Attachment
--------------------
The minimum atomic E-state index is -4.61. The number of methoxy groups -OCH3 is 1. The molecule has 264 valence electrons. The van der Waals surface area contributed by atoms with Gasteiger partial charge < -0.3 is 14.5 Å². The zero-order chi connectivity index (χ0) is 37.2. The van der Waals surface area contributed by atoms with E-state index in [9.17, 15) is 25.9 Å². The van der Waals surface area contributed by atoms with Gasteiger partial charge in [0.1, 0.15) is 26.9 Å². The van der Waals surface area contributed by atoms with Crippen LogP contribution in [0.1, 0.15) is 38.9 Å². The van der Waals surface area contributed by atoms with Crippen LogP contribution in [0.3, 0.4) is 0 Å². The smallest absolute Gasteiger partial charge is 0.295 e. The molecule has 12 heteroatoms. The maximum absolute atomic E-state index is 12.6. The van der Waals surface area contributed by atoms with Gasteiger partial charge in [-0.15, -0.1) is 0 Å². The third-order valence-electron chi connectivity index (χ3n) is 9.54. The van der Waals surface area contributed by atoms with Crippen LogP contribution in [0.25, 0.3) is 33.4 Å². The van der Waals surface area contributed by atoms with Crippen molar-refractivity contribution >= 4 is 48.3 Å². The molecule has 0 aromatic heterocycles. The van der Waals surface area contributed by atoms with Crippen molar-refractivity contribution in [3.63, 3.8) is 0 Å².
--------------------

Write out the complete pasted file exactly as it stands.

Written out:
The minimum atomic E-state index is -4.61. The number of methoxy groups -OCH3 is 1. The molecule has 264 valence electrons. The van der Waals surface area contributed by atoms with Gasteiger partial charge < -0.3 is 14.5 Å². The zero-order chi connectivity index (χ0) is 37.2. The van der Waals surface area contributed by atoms with E-state index in [9.17, 15) is 25.9 Å². The van der Waals surface area contributed by atoms with Gasteiger partial charge in [0.1, 0.15) is 26.9 Å². The van der Waals surface area contributed by atoms with Crippen LogP contribution in [0.1, 0.15) is 38.9 Å². The van der Waals surface area contributed by atoms with Crippen LogP contribution in [0.3, 0.4) is 0 Å². The smallest absolute Gasteiger partial charge is 0.295 e. The molecule has 12 heteroatoms. The maximum absolute atomic E-state index is 12.6. The van der Waals surface area contributed by atoms with Gasteiger partial charge in [-0.15, -0.1) is 0 Å². The third-order valence-electron chi connectivity index (χ3n) is 9.54. The van der Waals surface area contributed by atoms with Crippen LogP contribution in [0.25, 0.3) is 33.4 Å². The van der Waals surface area contributed by atoms with Crippen molar-refractivity contribution >= 4 is 48.3 Å². The molecule has 0 aromatic heterocycles. The van der Waals surface area contributed by atoms with Crippen molar-refractivity contribution in [3.63, 3.8) is 0 Å².